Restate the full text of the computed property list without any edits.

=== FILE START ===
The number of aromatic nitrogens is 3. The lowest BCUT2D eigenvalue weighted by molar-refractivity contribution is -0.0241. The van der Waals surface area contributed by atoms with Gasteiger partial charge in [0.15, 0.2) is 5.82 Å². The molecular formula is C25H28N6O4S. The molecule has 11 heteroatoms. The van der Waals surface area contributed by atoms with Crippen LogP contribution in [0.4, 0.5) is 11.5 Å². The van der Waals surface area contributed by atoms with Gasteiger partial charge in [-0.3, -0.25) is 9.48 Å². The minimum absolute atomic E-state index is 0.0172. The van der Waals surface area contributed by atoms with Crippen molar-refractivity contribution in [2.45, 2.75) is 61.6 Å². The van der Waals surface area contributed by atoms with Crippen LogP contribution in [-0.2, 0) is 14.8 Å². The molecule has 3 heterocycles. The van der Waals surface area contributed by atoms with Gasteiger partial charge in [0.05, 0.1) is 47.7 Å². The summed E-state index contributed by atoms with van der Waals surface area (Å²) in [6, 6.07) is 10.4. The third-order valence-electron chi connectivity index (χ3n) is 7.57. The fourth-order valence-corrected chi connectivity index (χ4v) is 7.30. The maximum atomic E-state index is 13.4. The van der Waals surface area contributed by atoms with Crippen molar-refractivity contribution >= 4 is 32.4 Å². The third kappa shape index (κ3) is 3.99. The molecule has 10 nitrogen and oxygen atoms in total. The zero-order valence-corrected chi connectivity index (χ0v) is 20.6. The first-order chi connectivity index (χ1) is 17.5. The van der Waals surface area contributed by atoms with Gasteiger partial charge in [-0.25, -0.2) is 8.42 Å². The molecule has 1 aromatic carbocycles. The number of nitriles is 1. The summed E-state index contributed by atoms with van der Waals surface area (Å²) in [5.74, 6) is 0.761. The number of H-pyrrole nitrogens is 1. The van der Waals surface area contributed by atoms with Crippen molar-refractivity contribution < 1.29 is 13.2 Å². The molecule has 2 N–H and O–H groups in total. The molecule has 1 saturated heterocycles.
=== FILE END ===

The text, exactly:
The number of aromatic nitrogens is 3. The lowest BCUT2D eigenvalue weighted by molar-refractivity contribution is -0.0241. The van der Waals surface area contributed by atoms with Gasteiger partial charge in [0.15, 0.2) is 5.82 Å². The molecular formula is C25H28N6O4S. The molecule has 11 heteroatoms. The van der Waals surface area contributed by atoms with Crippen LogP contribution in [0.4, 0.5) is 11.5 Å². The van der Waals surface area contributed by atoms with Gasteiger partial charge in [-0.3, -0.25) is 9.48 Å². The minimum absolute atomic E-state index is 0.0172. The van der Waals surface area contributed by atoms with Crippen molar-refractivity contribution in [2.45, 2.75) is 61.6 Å². The van der Waals surface area contributed by atoms with Crippen LogP contribution in [-0.2, 0) is 14.8 Å². The molecule has 3 heterocycles. The van der Waals surface area contributed by atoms with Gasteiger partial charge in [0.05, 0.1) is 47.7 Å². The summed E-state index contributed by atoms with van der Waals surface area (Å²) in [6, 6.07) is 10.4. The third-order valence-electron chi connectivity index (χ3n) is 7.57. The fourth-order valence-corrected chi connectivity index (χ4v) is 7.30. The maximum atomic E-state index is 13.4. The van der Waals surface area contributed by atoms with Crippen molar-refractivity contribution >= 4 is 32.4 Å². The third kappa shape index (κ3) is 3.99. The molecule has 10 nitrogen and oxygen atoms in total. The zero-order valence-corrected chi connectivity index (χ0v) is 20.6. The first-order chi connectivity index (χ1) is 17.5. The van der Waals surface area contributed by atoms with Gasteiger partial charge in [-0.25, -0.2) is 8.42 Å². The molecule has 1 aromatic carbocycles. The number of nitriles is 1. The summed E-state index contributed by atoms with van der Waals surface area (Å²) in [5.74, 6) is 0.761. The number of H-pyrrole nitrogens is 1. The van der Waals surface area contributed by atoms with Crippen molar-refractivity contribution < 1.29 is 13.2 Å². The molecule has 2 N–H and O–H groups in total. The molecule has 1 saturated heterocycles.